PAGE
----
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    Quote Originally Posted by darkego View Post
    Snip...

    Whenever i have gone onto police forms to ask defense related questions, somehow the conversation leads to if I as a civilian end up in a situation that should have been avoided in the first place "I.E. why are you in a bad place in town at night" then the law is going to look unfavorable upon any actions, however a police officer never come under such observations, and has his law enforcement history to defend him in court.

    And since it looks like there is no legal history of this yet, i would like to see how the first case involving such a reaction will be treated. Murphy's can guarantee its only a matter of time.

    Regarding the questions referenced in the paragraph above.... isn't the mentality of making a victim justify their presence at the scene of a crime the same as BLAMING THE RAPE VICTIM?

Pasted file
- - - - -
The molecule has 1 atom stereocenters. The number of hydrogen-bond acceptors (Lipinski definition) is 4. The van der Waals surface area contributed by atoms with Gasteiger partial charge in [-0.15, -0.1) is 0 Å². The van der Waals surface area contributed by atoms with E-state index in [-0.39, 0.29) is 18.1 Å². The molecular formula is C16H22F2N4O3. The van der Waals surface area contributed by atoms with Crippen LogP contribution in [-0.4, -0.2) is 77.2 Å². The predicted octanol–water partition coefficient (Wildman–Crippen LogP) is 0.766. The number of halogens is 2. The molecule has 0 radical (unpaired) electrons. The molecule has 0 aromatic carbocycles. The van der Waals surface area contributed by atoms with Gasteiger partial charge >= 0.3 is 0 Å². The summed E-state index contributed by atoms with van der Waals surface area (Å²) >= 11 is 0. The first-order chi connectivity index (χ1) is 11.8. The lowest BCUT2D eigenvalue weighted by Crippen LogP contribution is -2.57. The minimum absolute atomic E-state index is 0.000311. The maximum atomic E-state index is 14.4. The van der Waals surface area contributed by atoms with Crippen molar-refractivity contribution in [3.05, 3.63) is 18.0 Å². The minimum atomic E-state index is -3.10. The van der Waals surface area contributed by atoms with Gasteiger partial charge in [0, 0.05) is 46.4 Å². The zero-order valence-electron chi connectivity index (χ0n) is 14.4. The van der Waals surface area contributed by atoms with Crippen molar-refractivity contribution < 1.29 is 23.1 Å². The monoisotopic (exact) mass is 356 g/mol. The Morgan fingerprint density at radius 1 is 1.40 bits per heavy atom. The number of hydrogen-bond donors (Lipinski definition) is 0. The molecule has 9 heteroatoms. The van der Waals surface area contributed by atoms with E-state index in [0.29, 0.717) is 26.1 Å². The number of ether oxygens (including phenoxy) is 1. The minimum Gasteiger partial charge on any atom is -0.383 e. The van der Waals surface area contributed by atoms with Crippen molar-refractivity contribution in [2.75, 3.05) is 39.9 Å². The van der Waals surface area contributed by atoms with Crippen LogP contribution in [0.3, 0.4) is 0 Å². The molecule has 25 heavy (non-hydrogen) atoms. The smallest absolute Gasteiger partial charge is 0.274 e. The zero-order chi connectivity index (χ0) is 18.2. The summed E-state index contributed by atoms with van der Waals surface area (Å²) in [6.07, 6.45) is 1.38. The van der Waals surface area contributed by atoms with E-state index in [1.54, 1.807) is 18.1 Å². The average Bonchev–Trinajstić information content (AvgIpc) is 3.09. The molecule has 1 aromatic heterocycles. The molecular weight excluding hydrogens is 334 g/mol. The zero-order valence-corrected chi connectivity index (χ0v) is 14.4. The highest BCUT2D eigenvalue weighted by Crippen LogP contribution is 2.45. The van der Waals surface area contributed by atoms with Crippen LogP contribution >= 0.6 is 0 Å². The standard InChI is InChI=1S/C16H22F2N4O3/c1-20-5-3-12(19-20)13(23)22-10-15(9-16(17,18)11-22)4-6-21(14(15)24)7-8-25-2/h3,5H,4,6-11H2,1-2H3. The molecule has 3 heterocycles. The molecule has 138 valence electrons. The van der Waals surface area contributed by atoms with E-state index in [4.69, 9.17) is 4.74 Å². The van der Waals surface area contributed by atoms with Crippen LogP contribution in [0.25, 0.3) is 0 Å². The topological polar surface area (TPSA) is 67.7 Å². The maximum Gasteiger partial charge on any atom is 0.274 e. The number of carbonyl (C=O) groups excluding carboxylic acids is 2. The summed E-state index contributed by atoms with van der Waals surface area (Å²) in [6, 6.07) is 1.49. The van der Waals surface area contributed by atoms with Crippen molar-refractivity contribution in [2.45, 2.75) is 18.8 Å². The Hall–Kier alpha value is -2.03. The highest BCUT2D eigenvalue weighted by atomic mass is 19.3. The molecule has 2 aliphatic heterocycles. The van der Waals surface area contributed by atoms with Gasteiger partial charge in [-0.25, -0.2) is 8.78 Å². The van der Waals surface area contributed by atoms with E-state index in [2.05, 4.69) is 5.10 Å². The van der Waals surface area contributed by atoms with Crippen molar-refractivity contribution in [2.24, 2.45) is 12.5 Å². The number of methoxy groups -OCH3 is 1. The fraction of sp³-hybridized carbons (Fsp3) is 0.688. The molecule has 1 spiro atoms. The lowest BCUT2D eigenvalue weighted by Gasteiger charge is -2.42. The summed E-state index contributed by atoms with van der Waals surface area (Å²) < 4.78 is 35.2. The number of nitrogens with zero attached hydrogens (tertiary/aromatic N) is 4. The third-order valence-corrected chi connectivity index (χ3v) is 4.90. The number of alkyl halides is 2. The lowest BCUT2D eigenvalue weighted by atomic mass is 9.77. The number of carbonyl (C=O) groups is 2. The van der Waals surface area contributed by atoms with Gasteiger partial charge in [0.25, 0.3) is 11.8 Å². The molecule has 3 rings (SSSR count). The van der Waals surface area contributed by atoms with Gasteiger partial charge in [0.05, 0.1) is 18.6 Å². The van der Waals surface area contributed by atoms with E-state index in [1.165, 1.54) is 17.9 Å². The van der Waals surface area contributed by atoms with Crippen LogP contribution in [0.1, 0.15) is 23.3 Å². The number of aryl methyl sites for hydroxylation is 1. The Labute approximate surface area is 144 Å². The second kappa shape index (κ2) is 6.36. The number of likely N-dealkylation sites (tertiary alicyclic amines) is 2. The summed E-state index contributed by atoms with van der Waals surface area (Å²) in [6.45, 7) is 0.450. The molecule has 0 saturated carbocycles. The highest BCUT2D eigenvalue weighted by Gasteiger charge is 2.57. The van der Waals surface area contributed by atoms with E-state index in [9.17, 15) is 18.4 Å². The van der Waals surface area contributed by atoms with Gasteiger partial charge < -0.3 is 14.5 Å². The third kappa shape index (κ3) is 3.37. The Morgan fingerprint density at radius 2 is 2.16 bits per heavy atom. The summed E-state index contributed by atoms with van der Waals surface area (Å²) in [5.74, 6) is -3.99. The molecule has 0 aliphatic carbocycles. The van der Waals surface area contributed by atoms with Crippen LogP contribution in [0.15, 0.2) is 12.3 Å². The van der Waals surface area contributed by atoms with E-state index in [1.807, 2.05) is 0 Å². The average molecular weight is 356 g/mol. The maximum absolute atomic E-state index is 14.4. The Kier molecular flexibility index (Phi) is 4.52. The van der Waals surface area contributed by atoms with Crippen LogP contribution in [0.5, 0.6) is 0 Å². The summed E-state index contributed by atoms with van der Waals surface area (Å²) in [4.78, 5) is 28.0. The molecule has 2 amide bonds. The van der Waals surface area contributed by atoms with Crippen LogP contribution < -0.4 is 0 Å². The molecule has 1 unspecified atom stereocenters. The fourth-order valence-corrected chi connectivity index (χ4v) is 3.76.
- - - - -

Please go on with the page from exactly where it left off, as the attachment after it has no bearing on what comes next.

Now, back to the original question.... Is a gun grab a lethal threat? OK, not the exact wording but close enough I think.

    The answer depends upon the specific circumstances. Is the "grabber" a 10-14 year old kid in the grocery store line with his parent? Probably NOT a lethal threat, but it IS STILL A THREAT that needs to be dealt with from as simple as a loud reprimand while protecting the firearm from leaving your control up to some level of physical resistance or force applied to the "grabber."

    Now, if I am in other circumstances and someone sees me with my firearm and even knowing that I am armed commits assault/battery and attempts to remove my firearm from my control.... the fight is on. The "grabber" is committing a crime against me, is attempting to forcibly arm themselves with my firearm and it is time for me to do what ever is needed to stop the threat and that means ANY METHOD OR MECHANISM UP TO AND INCLUDING ACTIONS THAT MAY POSSIBLY RESULT IN THE DEATH OF THE CRIMINAL.

    There is a difference in response based upon the circumstances from some curious youngster doing something unwise WHO STOPS UPON A REPRIMAND and / or my use of limited force to remove his hand from my weapon and the obvious attempt by someone who intends to forcibly remove my firearm from my control.

    I would hope that my situational awareness is never so blind that I don't see something like this developing BUT if I am so prideful to boast that it would never happen to me, well I am certainly at INCREASED RISK OF IT OCCURRING.